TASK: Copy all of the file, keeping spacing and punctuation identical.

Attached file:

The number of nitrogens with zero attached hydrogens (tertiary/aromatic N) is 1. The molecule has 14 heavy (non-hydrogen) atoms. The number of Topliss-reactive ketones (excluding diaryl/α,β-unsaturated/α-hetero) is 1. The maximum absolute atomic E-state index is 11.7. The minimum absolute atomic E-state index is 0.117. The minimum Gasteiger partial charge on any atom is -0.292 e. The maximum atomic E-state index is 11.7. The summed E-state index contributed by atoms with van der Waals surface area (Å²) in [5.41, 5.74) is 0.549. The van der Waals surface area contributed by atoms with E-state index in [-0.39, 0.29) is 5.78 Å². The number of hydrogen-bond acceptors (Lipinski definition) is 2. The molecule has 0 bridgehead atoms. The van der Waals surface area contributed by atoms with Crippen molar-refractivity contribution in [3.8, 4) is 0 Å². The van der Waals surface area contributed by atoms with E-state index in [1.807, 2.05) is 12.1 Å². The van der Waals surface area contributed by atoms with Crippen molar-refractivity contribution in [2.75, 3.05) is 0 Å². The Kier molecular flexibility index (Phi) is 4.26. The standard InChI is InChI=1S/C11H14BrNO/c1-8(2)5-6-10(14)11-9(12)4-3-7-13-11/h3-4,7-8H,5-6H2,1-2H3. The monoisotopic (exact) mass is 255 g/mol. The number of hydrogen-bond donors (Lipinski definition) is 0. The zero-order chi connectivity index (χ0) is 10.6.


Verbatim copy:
The number of nitrogens with zero attached hydrogens (tertiary/aromatic N) is 1. The molecule has 14 heavy (non-hydrogen) atoms. The number of Topliss-reactive ketones (excluding diaryl/α,β-unsaturated/α-hetero) is 1. The maximum absolute atomic E-state index is 11.7. The minimum absolute atomic E-state index is 0.117. The minimum Gasteiger partial charge on any atom is -0.292 e. The maximum atomic E-state index is 11.7. The summed E-state index contributed by atoms with van der Waals surface area (Å²) in [5.41, 5.74) is 0.549. The van der Waals surface area contributed by atoms with E-state index in [-0.39, 0.29) is 5.78 Å². The number of hydrogen-bond acceptors (Lipinski definition) is 2. The molecule has 0 bridgehead atoms. The van der Waals surface area contributed by atoms with Crippen molar-refractivity contribution in [3.8, 4) is 0 Å². The van der Waals surface area contributed by atoms with E-state index in [1.807, 2.05) is 12.1 Å². The van der Waals surface area contributed by atoms with Crippen molar-refractivity contribution in [2.75, 3.05) is 0 Å². The Kier molecular flexibility index (Phi) is 4.26. The standard InChI is InChI=1S/C11H14BrNO/c1-8(2)5-6-10(14)11-9(12)4-3-7-13-11/h3-4,7-8H,5-6H2,1-2H3. The monoisotopic (exact) mass is 255 g/mol. The number of hydrogen-bond donors (Lipinski definition) is 0. The zero-order chi connectivity index (χ0) is 10.6.